What do you know for certain? What do you remember? What occurs to your memory as you think or utter a proposition? How cognitively assured are you of your present perceptions? What is actually happening in the world around us, near us, far from us, on the other side of the globe? Which of these things is most pressing, most certain, most surely to be of significance to ourselves, to each other, and to the survival of human kind? How much do you follow social bias when deciding which side of an argument you are on? What is true in your everyday life, that humdrum daily ritual of know tasks that guide us to the weekend? How willing are you to dig back into your cognitive load to understand the situation within which you currently find yourself? Even as I write I am aware that these thoughts are shaped by recent lectures and conversations I have listened to and know that there are things deeper in my past which I should attend to to make better sense of this new knowledge. But how much work I am prepared to do, or not do, is a sign of my human preference for least resistance as I wander today’s path. I think of past conversations, the multitude, that I have had in which I was so very pleased with my newly acquired information, eager to present these facts and display my intellectual capacity. But this capacity is often only cream floating on the surface of the milk jug; rarely are we able to dip our spoons deep enough to dredge up long forgotten experiences or beliefs, or even to find the ability to stir the spoon thus co-mingling our current with our past into a whole new concoction of cognizance.
That which is most easily retrievable from consciousness is that of which we deem ourselves to be most certain. It’s not particularly a gaping fault of humanity. Think of the hot stove; if you burned yourself recently, or indeed at any time in your past, the pain is easily remembered, and rightly so because we do not want to make that same mistake twice. Dangerous things do well to remain localized within our knowledge base. But our ability to apply longitudinal hindsight becomes faulty when we jump upon the band wagon of current trends in reality. The zeitgeist seems to have narrowed its focus since the term was first coined as the world has become an increasingly smaller place. Moreover, it appears the “times” in which the “spirit” dwells have themselves decreased incrementally as our memories become shorter in proportion to the speed and density with which information bombards us with its arrival. With all these truths, lies, and half-truths that spew themselves at us with lightning speed, we would do well to modify our assurances; become more uncertain of our concept of what is presently true and open ourselves up to the possibility that we may just be misguided by popular culture. If we were supposed to have all the answers, and only to hold to temporal truths, wouldn’t we have been born knowing, would be requisitely equipped with all there is, was, and will be? But sadly, we were not, and so shouldn’t we strive to integrate the new with the old, incrementally expanding our horizons? Surely, we cannot simply hold to the pleasure of our current veracities?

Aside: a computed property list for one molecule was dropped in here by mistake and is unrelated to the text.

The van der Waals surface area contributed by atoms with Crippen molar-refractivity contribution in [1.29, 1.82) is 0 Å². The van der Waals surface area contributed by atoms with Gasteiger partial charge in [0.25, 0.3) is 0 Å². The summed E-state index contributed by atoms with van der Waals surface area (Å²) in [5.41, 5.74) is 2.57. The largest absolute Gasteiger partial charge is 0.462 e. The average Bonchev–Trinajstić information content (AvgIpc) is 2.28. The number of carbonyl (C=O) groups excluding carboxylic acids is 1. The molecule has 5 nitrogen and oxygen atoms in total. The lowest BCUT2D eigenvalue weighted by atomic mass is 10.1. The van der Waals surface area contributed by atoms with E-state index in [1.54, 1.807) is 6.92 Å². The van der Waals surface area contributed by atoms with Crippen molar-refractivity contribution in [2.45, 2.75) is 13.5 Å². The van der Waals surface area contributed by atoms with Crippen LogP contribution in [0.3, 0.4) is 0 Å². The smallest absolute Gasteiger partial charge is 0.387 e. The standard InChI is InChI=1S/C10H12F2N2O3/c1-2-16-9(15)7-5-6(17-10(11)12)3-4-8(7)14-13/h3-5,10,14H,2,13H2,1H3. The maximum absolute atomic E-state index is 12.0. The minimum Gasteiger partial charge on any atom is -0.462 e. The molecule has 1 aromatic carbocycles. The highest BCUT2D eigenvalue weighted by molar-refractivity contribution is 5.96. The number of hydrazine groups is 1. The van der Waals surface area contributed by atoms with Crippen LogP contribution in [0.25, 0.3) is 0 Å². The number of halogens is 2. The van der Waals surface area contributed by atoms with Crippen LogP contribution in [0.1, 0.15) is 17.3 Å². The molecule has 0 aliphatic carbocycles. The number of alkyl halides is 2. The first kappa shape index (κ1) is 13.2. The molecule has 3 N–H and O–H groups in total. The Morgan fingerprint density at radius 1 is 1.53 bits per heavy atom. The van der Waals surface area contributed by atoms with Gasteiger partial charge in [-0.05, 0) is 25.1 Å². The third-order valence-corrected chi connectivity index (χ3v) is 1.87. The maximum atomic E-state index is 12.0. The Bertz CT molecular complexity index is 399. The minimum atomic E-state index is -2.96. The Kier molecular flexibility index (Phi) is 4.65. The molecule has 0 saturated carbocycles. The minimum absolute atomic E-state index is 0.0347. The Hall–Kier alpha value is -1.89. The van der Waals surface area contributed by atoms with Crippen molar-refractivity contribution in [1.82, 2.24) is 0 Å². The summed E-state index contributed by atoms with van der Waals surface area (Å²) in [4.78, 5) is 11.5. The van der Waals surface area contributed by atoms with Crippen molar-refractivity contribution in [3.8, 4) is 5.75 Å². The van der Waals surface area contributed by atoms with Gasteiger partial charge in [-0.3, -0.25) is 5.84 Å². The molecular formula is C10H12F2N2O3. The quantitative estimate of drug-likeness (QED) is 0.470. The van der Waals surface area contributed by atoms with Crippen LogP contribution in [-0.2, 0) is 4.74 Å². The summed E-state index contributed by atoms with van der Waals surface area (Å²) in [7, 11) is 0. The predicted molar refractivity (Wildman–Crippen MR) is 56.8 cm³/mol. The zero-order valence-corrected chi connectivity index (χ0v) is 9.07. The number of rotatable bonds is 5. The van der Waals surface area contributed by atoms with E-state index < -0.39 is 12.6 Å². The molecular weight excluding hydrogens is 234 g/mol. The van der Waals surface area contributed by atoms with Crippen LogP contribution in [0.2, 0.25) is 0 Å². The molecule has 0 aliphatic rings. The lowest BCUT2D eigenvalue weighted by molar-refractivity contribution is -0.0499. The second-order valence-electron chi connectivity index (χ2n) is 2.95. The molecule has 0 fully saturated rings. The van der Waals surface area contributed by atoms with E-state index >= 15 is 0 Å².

He who binds to himself a joy
Does the winged life destroy;
But he who kisses the joy as it flies
Lives in Eternity’s sunrise. (Eternity, William Blake)
Was Blake not including all joy here? Doesn’t the righteousness we feel in the presentation of our beliefs bring us such joy, to which we bind ourselves just as we bind ourselves to the current trend in that belief? Will we not become more fortunate to let each veracity fly? Even Dickens in his preface to his novel David Copperfield, a work largely exploring the merit of our remembrances and our cognitive ability to fully understand our belief in them, wrote,
“Yet, I had nothing else to tell; unless, indeed, I were to confess… that no one can ever believe this Narrative in the reading more than I believed it in the writing. So true are these avowals at the present day, that I can now only take the reader into one confidence more. Of all my books, I like this this best. It will be easily believed that I am a fond parent to every child of my fancy.”
So, who are the children or your fancy? What are the narratives that you’ve created, or allowed others to create for you, and how far back are you willing to delve in order that the narrative might hold a less assured truth? Which of your cognitive children do you love the most, and how much do you believe in what you write or say? If you’re like me, like most of us, the current availability of knowledge serves as the most convenient method of deciding what we know (or think we know) to be true. Perhaps it is better, more joyful and right, for our minds to be mailable to the present, just as long as we don’t forget all the truths that brought us to this point in time in the first place.